Networking Terms: Educating the Client

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Networking terms are very important for you to know. This article explains some of the most common networking terms.

networking terms, networking-terms

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It is very important to educate your small business prospects and clients on key small business networking terms and buzzwords. After all, in order to “win them over,” you need to be speaking the same language. In fact, you may even want to prepare a “cheat sheet”, based on the below definitions, to help you in your prospect and client pre-sales activities.

If you’d like to order a license to reproduce these networking terms for client sales literature, please contact and put “Licensing Your LAN Buzzwords” in the subject line.

• 802.11a – wireless Ethernet standard that allows for data networking transmission at up to 54Mbps; operates in the 5-6Ghz range.

• 802.11b – most mature of the widely available wireless Ethernet standards that allows for data networking transmission at up to 11Mbps; ; also commonly referred to as a “WiFi”; operates in the 2.4Ghz range

• 802.11g – newest in-progress wireless Ethernet standard that promises to allow for data networking transmission at up to 54Mbps, operates in the same 2.4Ghz range as 802.11b-based Wireless Ethernet networks.

• CAT5 (Category 5 Cable) – copper, unshielded twisted pair (UTP) cabling that can support voice and data communications at speeds up to 100Mbps and 1000Mbps for Ethernet networking.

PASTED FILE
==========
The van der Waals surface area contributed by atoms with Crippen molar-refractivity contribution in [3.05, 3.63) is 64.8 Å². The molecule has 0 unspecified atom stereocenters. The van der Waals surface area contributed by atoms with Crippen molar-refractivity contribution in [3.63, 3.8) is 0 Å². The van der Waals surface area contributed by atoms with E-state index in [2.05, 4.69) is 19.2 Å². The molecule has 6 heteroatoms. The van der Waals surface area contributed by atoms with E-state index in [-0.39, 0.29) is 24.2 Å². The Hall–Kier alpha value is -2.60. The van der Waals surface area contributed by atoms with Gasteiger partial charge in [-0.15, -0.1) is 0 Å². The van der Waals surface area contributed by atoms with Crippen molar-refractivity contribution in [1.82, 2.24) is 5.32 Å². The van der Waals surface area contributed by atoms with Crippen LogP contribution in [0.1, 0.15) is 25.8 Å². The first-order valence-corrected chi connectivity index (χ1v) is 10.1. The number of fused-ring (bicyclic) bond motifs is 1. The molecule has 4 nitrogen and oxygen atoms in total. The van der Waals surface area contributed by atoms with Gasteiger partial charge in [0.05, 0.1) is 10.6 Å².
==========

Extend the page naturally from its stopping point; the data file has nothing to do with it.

• Client/Server Network – a network in which a dedicated server is used to share resources.

• Ethernet Network Adapter – due to the market dominance of Ethernet networks, an Ethernet network adapter has become largely synonymous with the more general term network adapter or network interface card.

• IDE (integrated drive electronics) is a more mainstream, lower-cost interface (than SCSI) for connecting internal peripherals — generally hard drives, CD-ROM drives and tape backup drives.

• LAN (Local Area Network) – set of computer systems and peripheral devices connected for sharing resources and providing near instantaneous communications; today’s small business LANs are typically physically connected using Ethernet network adapters and Category 5 cabling; when extended to one or more additional geographic locations, can become a metropolitan area network (MAN) or wide area network (WAN).

• Network Integrator – a computer services business that designs, installs and maintains heterogeneous computer systems and software; many computer consultants are also network integrators (and vice versa).

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